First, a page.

If your water smells like anything off or wrong, it’s a problem. It may be bleach, rotten eggs or gas. Your first thought is about the safety of your family. The smell might or might not mean the water is unsafe or contaminated. We’ll go over some of the common odors in tap water and steps you or a professional can take to avoid or solve this problem.
Bleach or Chemical Smell
A bleach or chlorine smell in your home’s tap water is not pleasant at all. It’s likely safe to drink and use, but no one wants the water in their home to smell and taste like a pool or chemicals. This is typically caused by elevated levels or chlorine. Why is this the case sometimes?
- Public water uses chlorine to stop microbial growth. Municipal or public water facilities use a small, safe amount of chlorine to water for decontamination.
You can get and use chlorine tests to test your water. If a test shows more than 2.0 parts per million (ppm) of chlorine, you should call your water company, health department or municipality. If the test shows lower than 2.0 ppm, it’s certainly safe. If there’s an odor, one idea is to put a pitcher or jug of water in the refrigerator for a couple hours and the odor should go away.
- There can be higher chlorination by a water company after a storm or flood. After a possible contamination of a water supply, a facility may need to use more chlorine. There will be a stronger odor for a short time. You can help the smell go away by turning on multiple faucets and letting the water run.
- Chlorine combined with bacteria can lead to more odor. Chlorine is doing what it’s meant to do in the water, by decontaminating it from microbes and bacteria, but it means there’s a stronger smell for a while. Chlorine meeting bacteria, fungus or algae creates chloramines. The more material in water, the more likely chlorine is having to work hard.
You can try to run faucets in your home for a few minutes to see if the bad-smelling water lasts only a few minutes. If the issue persists, call your water suppliers. If you have well water, and the issue is remaining or reoccurring often, you might need to call an expert to flush the system or look into a larger problem.
Rotten Eggs or Sewage
Egg or sewer smells in water is usually from sulfur in the water supply. How does this happen? Then what can you try to get rid of the stench?
1. Bacteria in the drain – Bacteria in a drain is the most likely reason for a rotten egg odor. Waste can gather and stay on and inside a drain. Stuff grows on it. The bacteria and smell gets worse. More stuff grows. And so on. It can get to the point of producing sulfur.
Here are solutions to try. Take a glass of water from the sink with the smell. Move away from the sink. Stir or swirl the water in the glass. Let it rest for a minute. Smell it. If it no longer has the bad smell, you know the water itself isn’t the issue. You can attack the bacteria and smell by flushing and disinfecting the drain. Pour baking soda, then vinegar, down the drain. Wait 15 minutes. Flush it with a lot of hot water.
- Bacteria in the water heater – Some microorganisms and bacteria like warm, wet places. If hot water in a tank or components goes unused, this can result. If a heater is off bacteria can grow. If the heater is set to too low a temperature, this can also lead to growths.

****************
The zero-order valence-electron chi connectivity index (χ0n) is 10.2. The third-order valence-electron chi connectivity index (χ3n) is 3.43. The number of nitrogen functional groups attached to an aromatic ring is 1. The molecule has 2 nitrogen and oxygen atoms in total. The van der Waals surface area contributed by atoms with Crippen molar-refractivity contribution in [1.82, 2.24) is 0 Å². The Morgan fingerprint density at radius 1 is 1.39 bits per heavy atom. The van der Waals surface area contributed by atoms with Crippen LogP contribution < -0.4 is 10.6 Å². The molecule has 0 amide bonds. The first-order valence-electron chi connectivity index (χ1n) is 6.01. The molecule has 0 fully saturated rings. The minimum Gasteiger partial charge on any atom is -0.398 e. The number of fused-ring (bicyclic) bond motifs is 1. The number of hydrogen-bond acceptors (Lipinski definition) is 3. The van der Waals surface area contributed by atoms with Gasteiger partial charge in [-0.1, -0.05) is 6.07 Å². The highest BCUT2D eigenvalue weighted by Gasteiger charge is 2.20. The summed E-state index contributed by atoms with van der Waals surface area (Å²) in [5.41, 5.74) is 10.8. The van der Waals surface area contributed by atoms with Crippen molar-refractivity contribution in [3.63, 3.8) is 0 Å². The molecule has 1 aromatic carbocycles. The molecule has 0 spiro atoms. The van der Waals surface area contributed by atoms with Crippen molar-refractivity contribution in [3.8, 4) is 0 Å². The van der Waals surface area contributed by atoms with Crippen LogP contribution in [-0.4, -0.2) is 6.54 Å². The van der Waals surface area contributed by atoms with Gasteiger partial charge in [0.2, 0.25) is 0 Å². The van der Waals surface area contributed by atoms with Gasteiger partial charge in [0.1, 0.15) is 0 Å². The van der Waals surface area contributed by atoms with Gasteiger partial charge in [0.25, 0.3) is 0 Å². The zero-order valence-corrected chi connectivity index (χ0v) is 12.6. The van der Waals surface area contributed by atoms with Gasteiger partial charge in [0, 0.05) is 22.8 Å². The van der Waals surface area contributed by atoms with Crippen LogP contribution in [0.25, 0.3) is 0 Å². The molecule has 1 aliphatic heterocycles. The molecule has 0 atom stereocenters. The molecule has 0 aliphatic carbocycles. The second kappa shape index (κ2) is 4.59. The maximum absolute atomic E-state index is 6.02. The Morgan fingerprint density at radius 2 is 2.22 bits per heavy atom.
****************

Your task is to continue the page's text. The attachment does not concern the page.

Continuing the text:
To see if this is the issue, then fix it, first make sure it’s only the hot water. If hot water smells but cold water doesn’t, it is likely the water heater. You’re most likely turning to a plumber or technician at this point. It could need a replacement for the heater’s magnesium rod.
- Bacteria in the water source – If it’s not the drain and not the water heater, it could be a problem from the overall water source. If this could be the case, do not use the water. It might contain dangerous bacteria or matter. Contact the water supplier, health department or proper municipality department.
Fishy or Polluted Smell
Although earthy or fishy odors are harmless, many are sensitive to this smell, even a small degree of the smell. These odors may be because of material in the drain, well or tank or nature.
If the issue is in a drain or water tank, you can take basically the same steps as with the sulfur, rotten egg or sewage smell in the same places or fixtures.
If the water seems polluted from the source, contact the water company or proper department. If you have well water, you might need to shock chlorinate the water and flush the well. You might also think about putting in an activated carbon filter and/or automatic chlorinator.
Gas or Fuel Smell
Anything that smells like gas is a serious situation. If you are on a public water supply, contact your water supplier and municipal health department right away. A fuel or gas smell might be because of, one, a leaking or failed gas tank or underground gas tank near your well. Two, it may be pollution from a landfill, factory, agriculture or another facility running into the water supply. If this might be the situation, stop drinking the water immediately. Gas in water can cause anemia, increased danger of cancer, and liver and kidney problems.
South End Water Filtration specializes in HALO Water Filter products including the HALO H2 Zero Whole Home Water Filter. We’re just a click away to help and answer any questions. South End Plumbing and South End Water Filtration will give you a free estimate. Call us at 704-486-1988 or contact us online to schedule a visit.